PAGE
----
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Temperature-related Excess Mortality in Twelve German Cities

Paper Reviewed
Huber, V., Krummenauer, L., Peña-Ortiz, C., Lange, S., Gasparrini, A., Vicedo-Cabrera, A.M., Garcia-Herrera, R. and Frieler, K. 2020. Temperature-related excess mortality in German cities at 2°C and higher degrees of global warming. Environmental Research 186: 109447,

A simple question often asked in the global warming debate that far too many get wrong is: What is more deadly to humans, hot temperature from heat waves or cold temperatures from cold waves?

The answer, of course is cold temperatures from cold waves. Far more people die each year from temperatures at the cold end of the spectrum that they are accustomed to than at the warm end. Evidence of this well-documented fact is found in numerous research papers highlighted in the many reviews we have archived in our Subject Index under the heading of Mortality: Hot vs Cold Weather on this page. The latest research group to confirm this fact is Huber et al. (2020).

As their contribution to the topic, Huber et al. examined the temperature-mortality relationship of twelve German cities with populations greater than 500,000 persons, including Berlin, Bremen, Cologne, Dortmund, Dresden, Dusseldorf, Frankfurt, Hamburg, Hannover, Leipzig, Munich and Stuttgart. More specifically, this involved performing statistical analyses on daily time series of all-cause mortality and daily mean temperatures for each city over the period 1993-2015.

Results of the study revealed that the minimum mortality temperature (MMT; the temperature at which the fewest deaths occur) in the twelve cities ranged between the 82nd and 90th percentiles of the distribution of daily mean temperatures in the individual cities. Above (below) the MMT, the relative risk of heat (cold)-related mortality increases (see Figure 1).When combined for all cities, the median MMT was determined to occupy the 86th percentile of temperature, indicating the populations of these German cities are well-accustomed/adapted to warmer temperatures given their MMTs are all well-above the 50th percentile of the daily mean temperature distribution.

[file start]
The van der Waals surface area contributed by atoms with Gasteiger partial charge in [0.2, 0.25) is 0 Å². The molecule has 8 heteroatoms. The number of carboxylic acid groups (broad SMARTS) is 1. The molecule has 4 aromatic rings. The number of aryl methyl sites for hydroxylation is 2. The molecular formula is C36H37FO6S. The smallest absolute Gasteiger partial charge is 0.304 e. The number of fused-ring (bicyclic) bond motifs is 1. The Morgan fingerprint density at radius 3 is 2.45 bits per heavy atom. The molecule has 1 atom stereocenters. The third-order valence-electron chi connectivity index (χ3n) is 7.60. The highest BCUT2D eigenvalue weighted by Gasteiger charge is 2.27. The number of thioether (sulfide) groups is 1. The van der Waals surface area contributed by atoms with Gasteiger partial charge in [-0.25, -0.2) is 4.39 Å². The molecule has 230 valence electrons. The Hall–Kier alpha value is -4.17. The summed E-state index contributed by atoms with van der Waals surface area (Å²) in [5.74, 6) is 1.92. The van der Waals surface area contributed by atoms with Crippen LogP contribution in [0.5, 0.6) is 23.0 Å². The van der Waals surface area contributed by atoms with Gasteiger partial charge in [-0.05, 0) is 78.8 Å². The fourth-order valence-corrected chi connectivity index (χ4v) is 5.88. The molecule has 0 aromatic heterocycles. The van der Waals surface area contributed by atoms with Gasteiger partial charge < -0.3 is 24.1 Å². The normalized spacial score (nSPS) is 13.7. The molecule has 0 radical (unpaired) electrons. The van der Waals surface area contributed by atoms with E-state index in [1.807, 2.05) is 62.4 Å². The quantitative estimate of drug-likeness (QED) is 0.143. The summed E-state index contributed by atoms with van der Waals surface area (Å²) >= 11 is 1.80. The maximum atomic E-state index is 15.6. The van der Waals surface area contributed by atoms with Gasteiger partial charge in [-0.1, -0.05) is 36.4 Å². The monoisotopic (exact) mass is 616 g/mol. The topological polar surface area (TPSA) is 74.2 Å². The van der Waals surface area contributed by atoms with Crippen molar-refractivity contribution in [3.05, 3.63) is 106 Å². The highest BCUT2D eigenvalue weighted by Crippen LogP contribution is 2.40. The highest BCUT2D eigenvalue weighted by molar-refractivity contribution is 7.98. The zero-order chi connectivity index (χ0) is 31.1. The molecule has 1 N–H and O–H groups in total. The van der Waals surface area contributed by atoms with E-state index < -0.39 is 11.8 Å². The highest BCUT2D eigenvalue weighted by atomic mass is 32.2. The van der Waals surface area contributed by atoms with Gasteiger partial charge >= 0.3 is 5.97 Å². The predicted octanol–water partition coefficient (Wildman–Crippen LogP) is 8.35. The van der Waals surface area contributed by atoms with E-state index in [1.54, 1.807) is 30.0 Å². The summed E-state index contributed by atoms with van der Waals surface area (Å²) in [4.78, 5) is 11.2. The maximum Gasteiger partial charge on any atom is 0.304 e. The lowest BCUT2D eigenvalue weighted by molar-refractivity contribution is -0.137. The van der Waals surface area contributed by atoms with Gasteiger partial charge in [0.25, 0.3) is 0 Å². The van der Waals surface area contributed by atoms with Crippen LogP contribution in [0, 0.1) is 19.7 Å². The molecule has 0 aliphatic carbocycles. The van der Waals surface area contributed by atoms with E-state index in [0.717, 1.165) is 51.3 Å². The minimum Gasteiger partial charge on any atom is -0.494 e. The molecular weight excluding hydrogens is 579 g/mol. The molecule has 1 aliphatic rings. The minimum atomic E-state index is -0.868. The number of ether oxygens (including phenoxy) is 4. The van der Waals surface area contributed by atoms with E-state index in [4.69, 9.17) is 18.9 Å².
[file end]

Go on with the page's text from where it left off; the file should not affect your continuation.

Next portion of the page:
Total excess mortality attributed to non-optimal temperatures ranged from a low of 3.5% in Bremen to a high of 9.59% in Frankfurt, with an average of 6.3% for all cities. However, the vast majority of that mortality occurred from cold temperatures. Of the 6.3% of deaths attributed to non-optimal temperatures across all 12 cities, only 0.81% were attributed to heat while 5.49% were attributed to cold. Thus, deaths due to cold weather were 6.7 times higher than those due to hot weather. What is more, Huber et al. report "the effect of cold peaked a few days after the exposure and lasted up to 3 weeks, while the effect of heat was more immediate and vanished (or reversed sign, indicative of mortality displacement) after a few days." In other words, some of those that died due to heat would likely have died a few days later and thus represent what is often referred to as an "early harvesting effect," which suggests the true impact of hot temperatures on mortality is probably lower than determined here.

In light of the above findings, clearly, cold (not hot!) temperatures are what policy makers should be most concerned about when attempting to protect the public from temperature-related mortality events.

Figure 1. Temperature-mortality associations in twelve German cities estimated from observed deaths counts and mean daily temperatures in 1993-2015. Mortality is reported as relative risk (RR) with respect to the minimum mortality temperature (MMT) (vertical dashed line). Cold-related RR (temperature less than MMT) is shown in blue, heat-related RR (temperature greater than MMT) in red. Shading corresponds to empirical 95% CIs. Lower panels depict daily mean temperature distributions. Source: Huber et al. (2020).

Posted 23 October 2020